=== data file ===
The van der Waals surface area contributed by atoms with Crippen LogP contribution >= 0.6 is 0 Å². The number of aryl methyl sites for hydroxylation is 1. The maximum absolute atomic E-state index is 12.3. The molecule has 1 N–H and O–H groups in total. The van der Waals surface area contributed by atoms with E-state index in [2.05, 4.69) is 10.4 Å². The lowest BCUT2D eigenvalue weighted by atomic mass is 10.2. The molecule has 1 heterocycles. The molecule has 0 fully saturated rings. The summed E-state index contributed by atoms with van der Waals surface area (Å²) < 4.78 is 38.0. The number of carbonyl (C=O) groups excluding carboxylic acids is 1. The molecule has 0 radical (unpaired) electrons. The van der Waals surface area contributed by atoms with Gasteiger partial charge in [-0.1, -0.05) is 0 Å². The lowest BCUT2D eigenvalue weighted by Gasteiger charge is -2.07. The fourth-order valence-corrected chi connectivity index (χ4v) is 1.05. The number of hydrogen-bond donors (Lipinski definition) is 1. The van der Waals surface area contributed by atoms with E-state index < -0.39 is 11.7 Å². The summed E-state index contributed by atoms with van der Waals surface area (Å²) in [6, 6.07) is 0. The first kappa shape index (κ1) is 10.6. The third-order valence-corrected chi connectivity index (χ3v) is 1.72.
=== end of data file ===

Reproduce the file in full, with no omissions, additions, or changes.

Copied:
The van der Waals surface area contributed by atoms with Crippen LogP contribution >= 0.6 is 0 Å². The number of aryl methyl sites for hydroxylation is 1. The maximum absolute atomic E-state index is 12.3. The molecule has 1 N–H and O–H groups in total. The van der Waals surface area contributed by atoms with E-state index in [2.05, 4.69) is 10.4 Å². The lowest BCUT2D eigenvalue weighted by atomic mass is 10.2. The molecule has 1 heterocycles. The molecule has 0 fully saturated rings. The summed E-state index contributed by atoms with van der Waals surface area (Å²) < 4.78 is 38.0. The number of carbonyl (C=O) groups excluding carboxylic acids is 1. The molecule has 0 radical (unpaired) electrons. The van der Waals surface area contributed by atoms with Gasteiger partial charge in [-0.1, -0.05) is 0 Å². The lowest BCUT2D eigenvalue weighted by Gasteiger charge is -2.07. The fourth-order valence-corrected chi connectivity index (χ4v) is 1.05. The number of hydrogen-bond donors (Lipinski definition) is 1. The van der Waals surface area contributed by atoms with E-state index < -0.39 is 11.7 Å². The summed E-state index contributed by atoms with van der Waals surface area (Å²) in [6, 6.07) is 0. The first kappa shape index (κ1) is 10.6. The third-order valence-corrected chi connectivity index (χ3v) is 1.72.